Incorrect French signs at beach prove to be faux pas
Poor translations leave beach visitors firstname.lastname@example.orgOctober 07, 2012 2:00 AM
HAMPTON — You could say it’s just a petite faux pas. But at least one concerned provocateur claims incorrectly translated signs at Hampton Beach were confusing to French-Canadian visitors and demonstrated an utter lack of savoir-faire.
The signs were apparently erected as part of the state’s $14.5 million redevelopment project at Hampton Beach, where a major chunk of the tourism-based economy is fueled by French-Canadian visitors. Now state parks officials are replacing the signs rather than risk bidding any tourism dollars adieu.
One sign warning French speakers about rip currents was supposed to say, “If you’re in trouble, wave for assistance,” but instead it read, “if you need help, ocean wave.”
Though the signs are being replaced, the gaffe brought a harsh riposte from Richard L. Fortin, a former member of the state American and Canadian French Cultural Exchange Commission.
“It was plain embarrassing and made our state agencies look pretty idiotic,” Fortin said. “The signs were offensive and useless, and they did not show New Hampshire in its best light.”
For years, Hampton Beach tourist officials have credited French-Canadians with playing a big role in the success of the beach. John Kane, marketing director for the Hampton Beach Village Precinct, estimates Canadian tourists make up at least 30 percent of the beach’s summer business. That’s why, he said, they make a huge effort to make French-Canadians feel welcome, whether its proper signage or flying the Canadian flag.
Kane said he didn’t receive any complaints this summer about the state’s signage but he’s glad they were removed.
“I think it was an honest mistake,” Kane said. “I heard more complaints when someone accidently put up the Canadian flag upside down. That was quickly corrected and will never happen again.”
Fortin, a Manchester resident, said he visited the beach Aug. 24 with his friend Roland P. Cote, and both were astonished by translation on the signs, which he characterized as “gibberish.” Fortin said his friend quickly sent off a letter to the department overseeing state parks.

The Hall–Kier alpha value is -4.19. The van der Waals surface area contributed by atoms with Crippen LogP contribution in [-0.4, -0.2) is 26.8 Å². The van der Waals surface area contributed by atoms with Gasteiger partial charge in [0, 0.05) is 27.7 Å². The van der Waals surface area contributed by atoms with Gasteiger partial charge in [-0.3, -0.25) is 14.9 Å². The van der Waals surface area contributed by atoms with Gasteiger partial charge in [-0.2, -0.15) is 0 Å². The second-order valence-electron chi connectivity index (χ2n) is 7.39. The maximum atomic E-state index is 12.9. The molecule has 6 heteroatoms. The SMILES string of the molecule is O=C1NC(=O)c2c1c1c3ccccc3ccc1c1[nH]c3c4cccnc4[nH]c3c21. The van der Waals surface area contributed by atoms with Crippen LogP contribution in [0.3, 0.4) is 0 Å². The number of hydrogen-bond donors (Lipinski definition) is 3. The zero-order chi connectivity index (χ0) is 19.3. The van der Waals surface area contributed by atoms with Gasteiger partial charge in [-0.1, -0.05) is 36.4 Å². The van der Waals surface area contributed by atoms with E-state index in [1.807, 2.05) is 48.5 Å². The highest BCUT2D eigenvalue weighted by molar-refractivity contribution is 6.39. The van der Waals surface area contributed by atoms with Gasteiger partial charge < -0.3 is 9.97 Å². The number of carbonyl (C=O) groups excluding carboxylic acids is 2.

“Some of the language they were using would be unknown to French-Canadians,” said Fortin, who pointed out there are stark differences in language between French spoken in Canada and French spoken in France. He likened the language difference to English in the United States versus English in the United Kingdom.
Other instances, he said, was wrong word selection.
Bill Gegas, the state’s South Seacoast Parks supervisor, said as soon as they became aware of the problem, they removed all the signs from their parks.
Gegas said the state is in the process of making new signs and that all language will be checked for accuracy to ensure nothing is lost in translation.
The cost of the mistake, officials said, was minimal.
But Fortin said the state should have made sure the signs were correct before putting them up, noting there are many resources in New Hampshire, including a Franco-American Center in Manchester.
“DRED Commissioner George Bald is a bilingual Franco-American, a former mayor of Somersworth,” Fortin said. “They could have just called him.”
Bald recently announced his retirement, effective Nov. 1, as commissioner of the state’s Department of Resources and Economic Development.
Cote said it appeared to him the state used an English-to-French translation service from a computer. He said the words were translated literally but not in an understandable way.
“The problem is a word can have more than one meaning, so you need the context,” he said. Cote said he could understand only one line on the new sign and the rest was gibberish.
“We are the next-door neighbors to the French-speaking Quebec and they come and spend a lot of money here,” Cote said. “We need to be as welcoming as possible. And this is just basic hospitality.”
He added, “I don’t speak Spanish, so I couldn’t tell if those signs were right or wrong, but maybe the state should take a look at that as well.”
Chuck Rage, chairman of the Hampton Beach Village Precinct, said he received only one call on the signage.
“I don’t think it insulted our visitors,” he said. “I think if anything, it probably made them laugh. I’m just glad that someone came forward so they can be corrected.”
Kane said the Hampton Beach Village Precinct goes to great pains to ensure any advertisements earmarked for French-Canadians are translated properly.
“We make sure we send anything we are doing to Ministry of Tourism in Quebec for approval,” he said.
“My neighbor’s wife is from France and he is from Quebec,” Kane said. “He told me few years ago there is a difference in the translation between French and French-Canadian. I don’t take any chances, because my French is limited to ‘oui’ and ‘bonjour.'”
October 30, 2012 / blairpatton / 0